The Help Center had its monthly food distribution program on Monday, November 28. This month, they supplemented their usual items with produce from a Flex Farm, a vertical hydroponics device that the center obtained using a grant. Each fourth Monday of the month, the center opens its food pantry to families in need. They get anywhere from 100 to 200 families on those days, CEO and Founder Twanna Jones said. At the beginning of the COVID-19 pandemic, that number got as high as 500.

Those numbers aren't meant to impress you — Jones said the center's goal "is not to see long lines — we want to see people become self-sufficient." As an example, Jones said to have once met a woman who was living entirely out of her car — Jones secured for her a job interview that very day. When she has a job, she could go into housing and eventually turn to volunteer work to give back. That, Jones said, is what "reshapes our community and the nation, is all of us working together."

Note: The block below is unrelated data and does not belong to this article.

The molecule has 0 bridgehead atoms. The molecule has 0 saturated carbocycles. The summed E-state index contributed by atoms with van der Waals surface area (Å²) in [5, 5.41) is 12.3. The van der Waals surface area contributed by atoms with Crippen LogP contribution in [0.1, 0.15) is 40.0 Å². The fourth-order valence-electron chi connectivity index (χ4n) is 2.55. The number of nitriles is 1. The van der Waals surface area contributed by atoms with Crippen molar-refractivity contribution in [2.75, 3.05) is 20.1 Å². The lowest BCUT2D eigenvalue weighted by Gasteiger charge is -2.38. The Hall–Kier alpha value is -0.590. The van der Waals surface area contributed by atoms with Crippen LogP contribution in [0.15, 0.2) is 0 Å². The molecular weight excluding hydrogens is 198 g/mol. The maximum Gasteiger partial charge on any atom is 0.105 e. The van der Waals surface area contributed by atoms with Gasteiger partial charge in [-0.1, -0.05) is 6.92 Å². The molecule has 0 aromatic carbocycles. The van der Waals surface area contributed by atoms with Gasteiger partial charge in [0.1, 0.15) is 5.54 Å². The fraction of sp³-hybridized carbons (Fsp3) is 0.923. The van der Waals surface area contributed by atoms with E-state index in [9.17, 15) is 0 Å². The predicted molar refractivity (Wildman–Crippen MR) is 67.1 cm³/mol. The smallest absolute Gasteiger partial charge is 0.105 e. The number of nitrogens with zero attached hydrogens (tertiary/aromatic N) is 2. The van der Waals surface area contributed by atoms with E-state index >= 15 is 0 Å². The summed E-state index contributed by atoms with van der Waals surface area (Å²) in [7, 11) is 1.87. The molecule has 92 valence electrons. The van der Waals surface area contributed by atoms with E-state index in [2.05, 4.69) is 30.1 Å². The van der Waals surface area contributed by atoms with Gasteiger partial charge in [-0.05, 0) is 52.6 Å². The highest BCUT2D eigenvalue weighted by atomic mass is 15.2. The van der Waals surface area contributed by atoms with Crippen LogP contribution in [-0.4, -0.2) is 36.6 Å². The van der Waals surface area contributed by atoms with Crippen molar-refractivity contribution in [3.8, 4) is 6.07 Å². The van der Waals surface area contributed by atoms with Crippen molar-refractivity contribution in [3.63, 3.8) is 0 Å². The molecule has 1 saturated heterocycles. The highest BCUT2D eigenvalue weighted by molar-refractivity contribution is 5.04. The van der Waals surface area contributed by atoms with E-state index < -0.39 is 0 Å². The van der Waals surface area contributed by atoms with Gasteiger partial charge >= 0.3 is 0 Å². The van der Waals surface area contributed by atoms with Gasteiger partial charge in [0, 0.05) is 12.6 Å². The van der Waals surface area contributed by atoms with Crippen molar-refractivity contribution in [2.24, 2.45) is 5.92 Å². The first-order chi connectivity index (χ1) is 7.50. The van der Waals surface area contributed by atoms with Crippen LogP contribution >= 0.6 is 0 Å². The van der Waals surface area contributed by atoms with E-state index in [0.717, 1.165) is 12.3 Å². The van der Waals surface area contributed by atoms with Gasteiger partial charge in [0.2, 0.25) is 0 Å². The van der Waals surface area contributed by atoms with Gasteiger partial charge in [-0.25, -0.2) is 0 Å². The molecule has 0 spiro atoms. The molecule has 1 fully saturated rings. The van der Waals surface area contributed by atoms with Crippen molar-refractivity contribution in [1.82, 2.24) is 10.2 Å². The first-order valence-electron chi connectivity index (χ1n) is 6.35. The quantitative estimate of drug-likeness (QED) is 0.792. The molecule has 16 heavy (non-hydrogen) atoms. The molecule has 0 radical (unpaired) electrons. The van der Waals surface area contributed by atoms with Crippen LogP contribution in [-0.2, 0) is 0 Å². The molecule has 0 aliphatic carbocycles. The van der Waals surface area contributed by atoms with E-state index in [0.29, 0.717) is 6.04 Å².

Reshaping the community is why she founded the Help Center — you can't change things without action, Jones said. Seeing her parents and grandparents do the same inspired her to follow suit. "I don't have riches and gold to pass down to our four kids," Jones said. "What I can pass down to them is to love and be kind, be compassionate, whatever you can do, do something. Make a difference."

As for why the organization obtained a Flex Farm, Jones said, "We want our community to receive fresher food options. Sometimes, it's harder to get those in the winter months... This right here is an alternative for families.

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